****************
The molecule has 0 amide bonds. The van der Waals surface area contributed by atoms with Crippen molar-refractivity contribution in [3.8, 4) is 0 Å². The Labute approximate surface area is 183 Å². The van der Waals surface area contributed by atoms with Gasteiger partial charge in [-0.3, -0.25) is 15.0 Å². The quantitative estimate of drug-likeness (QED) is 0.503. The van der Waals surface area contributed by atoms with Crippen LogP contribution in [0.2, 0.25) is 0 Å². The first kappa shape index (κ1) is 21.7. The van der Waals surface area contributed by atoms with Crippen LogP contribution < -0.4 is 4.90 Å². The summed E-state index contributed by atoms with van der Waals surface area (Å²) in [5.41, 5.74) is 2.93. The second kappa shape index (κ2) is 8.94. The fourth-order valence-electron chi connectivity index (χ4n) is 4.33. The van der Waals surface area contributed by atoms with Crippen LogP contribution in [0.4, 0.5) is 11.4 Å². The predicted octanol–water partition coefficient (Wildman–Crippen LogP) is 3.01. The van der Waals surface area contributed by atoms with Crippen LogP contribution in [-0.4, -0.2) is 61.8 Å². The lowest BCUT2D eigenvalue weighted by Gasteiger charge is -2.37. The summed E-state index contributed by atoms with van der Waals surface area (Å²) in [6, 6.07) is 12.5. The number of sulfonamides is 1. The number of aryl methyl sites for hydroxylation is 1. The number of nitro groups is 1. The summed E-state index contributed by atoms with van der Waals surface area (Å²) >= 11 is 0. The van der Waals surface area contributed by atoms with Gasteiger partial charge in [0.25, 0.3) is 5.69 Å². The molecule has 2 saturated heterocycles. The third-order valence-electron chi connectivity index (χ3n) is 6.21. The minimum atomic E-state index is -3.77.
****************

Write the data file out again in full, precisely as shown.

The molecule has 0 amide bonds. The van der Waals surface area contributed by atoms with Crippen molar-refractivity contribution in [3.8, 4) is 0 Å². The Labute approximate surface area is 183 Å². The van der Waals surface area contributed by atoms with Gasteiger partial charge in [-0.3, -0.25) is 15.0 Å². The quantitative estimate of drug-likeness (QED) is 0.503. The van der Waals surface area contributed by atoms with Crippen LogP contribution in [0.2, 0.25) is 0 Å². The first kappa shape index (κ1) is 21.7. The van der Waals surface area contributed by atoms with Crippen LogP contribution < -0.4 is 4.90 Å². The summed E-state index contributed by atoms with van der Waals surface area (Å²) in [5.41, 5.74) is 2.93. The second kappa shape index (κ2) is 8.94. The fourth-order valence-electron chi connectivity index (χ4n) is 4.33. The van der Waals surface area contributed by atoms with Crippen LogP contribution in [0.4, 0.5) is 11.4 Å². The predicted octanol–water partition coefficient (Wildman–Crippen LogP) is 3.01. The van der Waals surface area contributed by atoms with Crippen LogP contribution in [-0.4, -0.2) is 61.8 Å². The lowest BCUT2D eigenvalue weighted by Gasteiger charge is -2.37. The summed E-state index contributed by atoms with van der Waals surface area (Å²) in [6, 6.07) is 12.5. The number of sulfonamides is 1. The number of aryl methyl sites for hydroxylation is 1. The number of nitro groups is 1. The summed E-state index contributed by atoms with van der Waals surface area (Å²) >= 11 is 0. The van der Waals surface area contributed by atoms with Gasteiger partial charge in [0.25, 0.3) is 5.69 Å². The molecule has 2 saturated heterocycles. The third-order valence-electron chi connectivity index (χ3n) is 6.21. The minimum atomic E-state index is -3.77.